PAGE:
Vamping or "The One where I get under the Covers with a 15-year-old"

Man I love my job.  In what universe is it your job to hang out with a 15-year-old boy in his bedroom at night while he makes beats on his laptop?  Mine. Thank you Owen Lanahan, for letting me invade your haven of teenage mystery.  For whom else but teenagers could come up with the term #Vamping?  And who else but the New York Times would cover it?  Well them and TeenVogue. As Owen so eloquently put it, "“Sometimes I look up and it’s 3 a.m. and I'm watching a video of a giraffe eating a steak,” he said. “And I wonder, ‘How did I get here?’ This my friends, is Vamping. Teens up to all hours of the night on social media.  I remember in college calling it, "Riding the Vampire Express,"  where you would stay up working or partying all night and sleep all day, never seeing the sun.  But Vamping is just so much better.  And just in case you're thinking this blog contains zero informational material, here is a recent poll conducted by the National Sleep Foundation.  Look, I just made you smarter.  You are welcome.20140701_Vamping_023 20140701_Vamping_014 20140701_Vamping_008 20140701_Vamping_010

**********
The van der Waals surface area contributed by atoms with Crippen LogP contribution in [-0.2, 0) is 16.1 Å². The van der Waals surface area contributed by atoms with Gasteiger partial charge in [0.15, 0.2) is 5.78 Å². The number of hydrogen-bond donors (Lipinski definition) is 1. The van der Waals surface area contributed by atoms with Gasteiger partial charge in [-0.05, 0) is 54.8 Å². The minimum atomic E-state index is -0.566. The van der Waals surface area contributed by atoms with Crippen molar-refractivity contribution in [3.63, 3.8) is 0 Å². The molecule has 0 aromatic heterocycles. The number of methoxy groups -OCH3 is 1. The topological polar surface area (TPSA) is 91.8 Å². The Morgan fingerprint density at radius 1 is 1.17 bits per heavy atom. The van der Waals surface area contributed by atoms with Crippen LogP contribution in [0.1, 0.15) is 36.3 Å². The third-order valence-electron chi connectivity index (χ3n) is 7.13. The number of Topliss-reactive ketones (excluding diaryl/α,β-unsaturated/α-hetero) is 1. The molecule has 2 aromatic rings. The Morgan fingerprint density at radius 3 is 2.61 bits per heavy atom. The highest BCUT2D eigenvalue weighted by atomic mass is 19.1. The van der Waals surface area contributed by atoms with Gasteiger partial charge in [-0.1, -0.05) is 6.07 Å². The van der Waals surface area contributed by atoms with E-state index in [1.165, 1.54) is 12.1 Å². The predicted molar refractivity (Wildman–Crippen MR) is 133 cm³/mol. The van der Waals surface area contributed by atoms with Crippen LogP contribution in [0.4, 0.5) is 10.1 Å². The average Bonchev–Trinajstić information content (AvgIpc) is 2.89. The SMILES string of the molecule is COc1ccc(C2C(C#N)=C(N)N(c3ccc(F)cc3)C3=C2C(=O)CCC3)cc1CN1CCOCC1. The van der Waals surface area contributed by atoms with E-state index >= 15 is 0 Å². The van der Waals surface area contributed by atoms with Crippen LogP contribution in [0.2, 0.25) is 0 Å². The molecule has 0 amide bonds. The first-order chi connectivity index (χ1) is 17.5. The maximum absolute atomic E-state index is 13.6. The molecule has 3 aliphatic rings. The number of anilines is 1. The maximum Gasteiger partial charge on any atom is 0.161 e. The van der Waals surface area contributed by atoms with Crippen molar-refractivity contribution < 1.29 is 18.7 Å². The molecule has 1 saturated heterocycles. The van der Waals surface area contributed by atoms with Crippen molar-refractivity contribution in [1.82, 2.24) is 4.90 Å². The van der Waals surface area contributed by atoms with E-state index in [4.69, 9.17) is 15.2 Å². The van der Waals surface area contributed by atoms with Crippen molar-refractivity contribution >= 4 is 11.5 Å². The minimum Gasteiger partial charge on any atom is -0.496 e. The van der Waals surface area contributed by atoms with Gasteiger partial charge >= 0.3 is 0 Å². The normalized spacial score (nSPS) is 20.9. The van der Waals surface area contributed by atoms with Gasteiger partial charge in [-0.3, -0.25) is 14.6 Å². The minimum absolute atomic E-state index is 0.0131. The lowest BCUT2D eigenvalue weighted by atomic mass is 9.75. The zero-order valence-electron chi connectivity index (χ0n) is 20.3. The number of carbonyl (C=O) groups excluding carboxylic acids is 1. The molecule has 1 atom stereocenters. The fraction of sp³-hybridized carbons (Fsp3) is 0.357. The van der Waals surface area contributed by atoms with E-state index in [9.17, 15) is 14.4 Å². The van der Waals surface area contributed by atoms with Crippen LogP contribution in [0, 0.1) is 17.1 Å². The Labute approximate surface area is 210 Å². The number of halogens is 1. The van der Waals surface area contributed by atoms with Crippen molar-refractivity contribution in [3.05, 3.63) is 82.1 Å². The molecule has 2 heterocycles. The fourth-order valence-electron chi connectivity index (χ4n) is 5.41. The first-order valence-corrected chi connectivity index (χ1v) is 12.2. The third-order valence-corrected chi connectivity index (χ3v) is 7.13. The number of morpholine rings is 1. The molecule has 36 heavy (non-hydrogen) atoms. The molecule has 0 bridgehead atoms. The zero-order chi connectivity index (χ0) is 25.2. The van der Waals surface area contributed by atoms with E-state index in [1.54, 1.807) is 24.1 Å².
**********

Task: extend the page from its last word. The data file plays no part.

PORTLAND, OR - JULY 1, 2014: Owen Lanahan, age 15, make beats, watches Youtube video, and texts his friends in the evening in his room.  He says he will stay up until around 2am once or twice a week doing this.  Currently there is a term for this called "vamping" where kids will stay up all night on their computers and social media. CREDIT: Leah Nash for the New York Times